Amid public criticism of the proposed final site plan for its redevelopment, the Planning and Zoning Board asked developer Fieldstone Associates to make some changes.
By Matt Skoufalos
“You have an application in front of you,” attorney Richard Goldman told the Haddon Township Planning and Zoning Board Thursday night.
“We designed that application based upon a redevelopment plan ordinance that was adopted by this commission,” Goldman said, on behalf of developer Fieldstone Associates. “We complied with that plan 100 percent.”
Revised plans for the Haddon Towne Center project are consistent entirely with the negotiated terms of a settlement among Fieldstone, the township, and Fair Share Housing, Goldman said. On the strength of those technical requirements, the developer was seeking both preliminary and final approval for its site plan.
The reason for the meeting, Goldman said—aside from being another condition of that negotiated settlement—is because “the town, as a part of our redevelopment agreement, has to decide whether our agreement is consistent with the redevelopment of the community.”
He then spent the next three-and-a-half hours arguing against changes proposed by members of the community, refusing outright to redesign the project, and insisting that his clients “are not prepared to come back” for another meeting with the community.
By 11:15 p.m., an exasperated Goldman returned to the strength of those technical requirements in a final appeal to the board (“This isn’t a tribal council,” he snapped in his closing remarks). But by then the body was bound by its own bylaws to defer any action on the business before it, the discussion having passed its internal, 11 p.m. threshold.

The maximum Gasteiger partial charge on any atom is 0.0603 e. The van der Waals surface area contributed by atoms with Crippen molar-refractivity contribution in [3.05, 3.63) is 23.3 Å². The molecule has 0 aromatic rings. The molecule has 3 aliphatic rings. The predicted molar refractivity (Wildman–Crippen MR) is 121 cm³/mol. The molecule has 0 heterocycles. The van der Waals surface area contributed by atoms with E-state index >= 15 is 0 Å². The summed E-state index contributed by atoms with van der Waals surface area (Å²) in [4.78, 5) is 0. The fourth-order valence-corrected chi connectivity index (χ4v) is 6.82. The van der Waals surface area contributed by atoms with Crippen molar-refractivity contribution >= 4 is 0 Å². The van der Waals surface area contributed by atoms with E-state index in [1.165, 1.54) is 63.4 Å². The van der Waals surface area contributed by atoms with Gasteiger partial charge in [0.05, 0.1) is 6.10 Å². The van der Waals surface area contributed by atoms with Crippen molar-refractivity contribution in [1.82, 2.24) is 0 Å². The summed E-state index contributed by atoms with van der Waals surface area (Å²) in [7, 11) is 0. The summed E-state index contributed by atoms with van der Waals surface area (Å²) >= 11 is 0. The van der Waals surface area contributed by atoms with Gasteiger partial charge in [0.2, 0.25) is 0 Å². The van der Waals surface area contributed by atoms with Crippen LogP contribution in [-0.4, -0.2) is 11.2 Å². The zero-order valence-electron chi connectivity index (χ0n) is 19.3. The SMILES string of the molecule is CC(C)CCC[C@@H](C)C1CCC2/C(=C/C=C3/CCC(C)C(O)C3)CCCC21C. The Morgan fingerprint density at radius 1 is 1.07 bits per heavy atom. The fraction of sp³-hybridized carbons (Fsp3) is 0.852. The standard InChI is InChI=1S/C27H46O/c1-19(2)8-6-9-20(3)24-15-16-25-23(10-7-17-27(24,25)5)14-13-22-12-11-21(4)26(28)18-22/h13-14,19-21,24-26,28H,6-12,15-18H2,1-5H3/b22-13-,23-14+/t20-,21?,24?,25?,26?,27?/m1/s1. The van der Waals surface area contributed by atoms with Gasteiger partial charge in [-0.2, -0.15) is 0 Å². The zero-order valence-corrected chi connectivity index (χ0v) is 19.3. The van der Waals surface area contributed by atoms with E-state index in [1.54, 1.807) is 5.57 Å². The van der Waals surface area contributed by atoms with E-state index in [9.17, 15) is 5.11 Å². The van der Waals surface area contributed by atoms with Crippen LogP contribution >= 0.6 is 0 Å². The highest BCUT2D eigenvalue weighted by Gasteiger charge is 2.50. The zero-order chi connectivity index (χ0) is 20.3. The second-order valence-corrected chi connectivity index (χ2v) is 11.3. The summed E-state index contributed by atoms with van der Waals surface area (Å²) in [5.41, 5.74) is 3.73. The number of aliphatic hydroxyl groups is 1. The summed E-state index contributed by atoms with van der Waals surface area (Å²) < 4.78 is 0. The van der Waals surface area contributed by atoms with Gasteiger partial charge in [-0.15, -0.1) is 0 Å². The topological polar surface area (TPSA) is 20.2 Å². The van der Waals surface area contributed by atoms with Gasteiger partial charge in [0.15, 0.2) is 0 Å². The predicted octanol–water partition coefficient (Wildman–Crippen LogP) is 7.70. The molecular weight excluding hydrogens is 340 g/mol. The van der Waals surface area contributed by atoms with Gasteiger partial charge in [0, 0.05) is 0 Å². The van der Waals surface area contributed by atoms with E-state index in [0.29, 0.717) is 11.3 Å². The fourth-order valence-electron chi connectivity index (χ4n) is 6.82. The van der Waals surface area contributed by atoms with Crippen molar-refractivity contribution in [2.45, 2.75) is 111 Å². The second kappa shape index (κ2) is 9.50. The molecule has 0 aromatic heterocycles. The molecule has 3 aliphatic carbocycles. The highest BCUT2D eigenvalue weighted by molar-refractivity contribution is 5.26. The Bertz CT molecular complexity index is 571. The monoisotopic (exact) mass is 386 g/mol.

What will befall the project next hinges on the appetites of residents to make it what they will.
Chutes and ladders
The big asks from the public on Thursday were: to make the property more walkable; to keep the first floor units of its Haddon Avenue-facing buildings exclusively commercial and not residential; and to give it a sense of place that is appropriate to the community in which it is situated.
Haddon Township resident Jason Miller offered a handful of suggestions on how to improve the feel of the project while maintaining its critical parameters in an extensive document provided to both Fieldstone and township leaders. The developers refused to entertain discussion on his work.
Their arguments hinged on costs (“We’re going to put $50 million into building this,” Goldman said) and time invested in the project (Goldman’s escalating narrative on the length of the project began at 11 years in his opening remarks and had increased to 12-and-a-half by his summation), but what both the board and the developer truly fear is the case moving back to court.
Haddon Township Mayor Randy Teague has repeatedly voiced his discomfort with the township being exposed to either an affordable housing lawsuit or a builder’s remedy lawsuit. Teague has said that any failure of the legal settlement brokered with Fieldstone could hypothetically allow a new developer to come and build an ultra-high-density project comprising entirely affordable housing units.
The likelihood of that scenario is one that nobody seems able to predict, however. Fieldstone testified that it will not receive tax credits for the affordable units it is creating on the site, and has repeatedly claimed that the entire financial projections for the build are threatened by the inclusion of even 25 affordable units. It therefore strains credibility to think that either Fieldstone or another developer would suddenly decide that an ultra-high-dense, entirely affordable-housing-unit construction is a profitable venture in the same location.
‘This isn’t their best work’
What’s left is the opportunity for collaborative enterprise among the developer, the governing body, and the community, but prior efforts to broker those talks have fallen short.
Haddon Township resident Jack Glazebrook, who weeks ago met with Fieldstone, Teague, and other residents to offer constructive criticism of the site plan, said that the input he offered the developer was not present at all in the proposal put forth on Thursday.